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Protected Health Information (PHI) refers to any information that is created, received, stored, or transmitted by a covered entity or its business associate, which relates to the past, present, or future physical or mental health or condition of an individual, the provision of healthcare to an individual, or the past, present, or future payment for the provision of healthcare to an individual. PHI is information that can be used to identify a patient and is protected under the Health Insurance Portability and Accountability Act (HIPAA).

Data Elements Considered PHI

The following data elements are considered PHI if they are related to health information:

  1. Name: Full names or last names and initial.
  2. Geographic Identifiers: All geographic subdivisions smaller than a state, including street address, city, county, precinct, ZIP code (except for the initial three digits if certain conditions are met), and equivalent geocodes.
  3. Dates: All elements of dates (except year) directly related to an individual, including birth date, admission date, discharge date, death date, and all ages over 89.
  4. Telephone Numbers
  5. Fax Numbers
  6. Email Addresses
  7. Social Security Numbers
  8. Medical Record Numbers
  9. Health Plan Beneficiary Numbers
  10. Account Numbers
  11. Certificate/License Numbers
  12. Vehicle Identifiers and Serial Numbers: Including license plate numbers.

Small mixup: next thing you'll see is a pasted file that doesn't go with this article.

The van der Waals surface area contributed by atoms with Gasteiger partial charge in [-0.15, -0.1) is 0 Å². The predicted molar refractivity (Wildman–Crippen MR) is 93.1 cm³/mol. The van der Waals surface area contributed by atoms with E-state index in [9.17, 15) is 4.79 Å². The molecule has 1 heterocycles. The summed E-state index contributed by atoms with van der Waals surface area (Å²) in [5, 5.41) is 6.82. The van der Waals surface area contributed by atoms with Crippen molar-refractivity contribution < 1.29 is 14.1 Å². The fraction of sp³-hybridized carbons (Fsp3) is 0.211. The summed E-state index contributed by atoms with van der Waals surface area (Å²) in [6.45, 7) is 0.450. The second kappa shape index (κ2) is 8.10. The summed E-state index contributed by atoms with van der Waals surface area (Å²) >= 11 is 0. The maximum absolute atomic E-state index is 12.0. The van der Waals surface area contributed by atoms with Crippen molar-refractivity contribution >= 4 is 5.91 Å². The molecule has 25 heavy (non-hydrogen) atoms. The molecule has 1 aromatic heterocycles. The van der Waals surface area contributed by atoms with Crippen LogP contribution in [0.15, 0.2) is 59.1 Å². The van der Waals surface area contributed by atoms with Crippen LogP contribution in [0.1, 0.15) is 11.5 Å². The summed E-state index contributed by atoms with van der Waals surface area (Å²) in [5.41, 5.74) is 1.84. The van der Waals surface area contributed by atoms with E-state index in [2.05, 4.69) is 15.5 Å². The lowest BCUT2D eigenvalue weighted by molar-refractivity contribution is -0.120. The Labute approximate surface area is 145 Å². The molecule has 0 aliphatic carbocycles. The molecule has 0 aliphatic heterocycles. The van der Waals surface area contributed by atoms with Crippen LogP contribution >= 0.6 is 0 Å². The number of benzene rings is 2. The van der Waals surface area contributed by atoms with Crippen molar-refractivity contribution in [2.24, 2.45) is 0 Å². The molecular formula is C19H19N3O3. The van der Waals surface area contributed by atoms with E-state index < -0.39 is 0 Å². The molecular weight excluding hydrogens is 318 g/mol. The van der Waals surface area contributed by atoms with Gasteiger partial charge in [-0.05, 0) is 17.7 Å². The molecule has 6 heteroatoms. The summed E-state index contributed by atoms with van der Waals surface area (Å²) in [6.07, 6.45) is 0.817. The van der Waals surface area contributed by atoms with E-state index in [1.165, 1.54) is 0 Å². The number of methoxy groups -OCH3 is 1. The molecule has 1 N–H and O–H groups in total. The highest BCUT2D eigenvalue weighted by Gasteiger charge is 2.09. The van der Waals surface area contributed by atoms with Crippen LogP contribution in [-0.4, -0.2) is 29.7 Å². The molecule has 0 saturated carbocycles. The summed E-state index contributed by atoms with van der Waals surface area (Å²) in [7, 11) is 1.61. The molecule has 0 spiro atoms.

13. Device Identifiers and Serial Numbers
  14. Web URLs
  15. Internet Protocol (IP) Addresses
  16. Biometric Identifiers: Including fingerprints and voiceprints.
  17. Full-Face Photographic Images: And any comparable images.
  18. Any Other Unique Identifying Number, Characteristic, or Code: This includes any other information that can be used to identify an individual directly or indirectly when combined with other data.

Examples of PHI in Practice

  • Medical Records: Information within medical records such as diagnosis, treatment plans, test results, and medication history.
  • Billing Information: Details included in billing statements and insurance claims.
  • Communications: Email exchanges between healthcare providers and patients that include health-related information.
  • Appointment Schedules: Information about the timing of patient visits.

In essence, any piece of information that can be used to identify an individual in a healthcare context and is related to their health status, care, or payment for care is considered PHI under HIPAA regulations. Protecting this information is crucial to maintaining patient confidentiality and complying with federal regulations.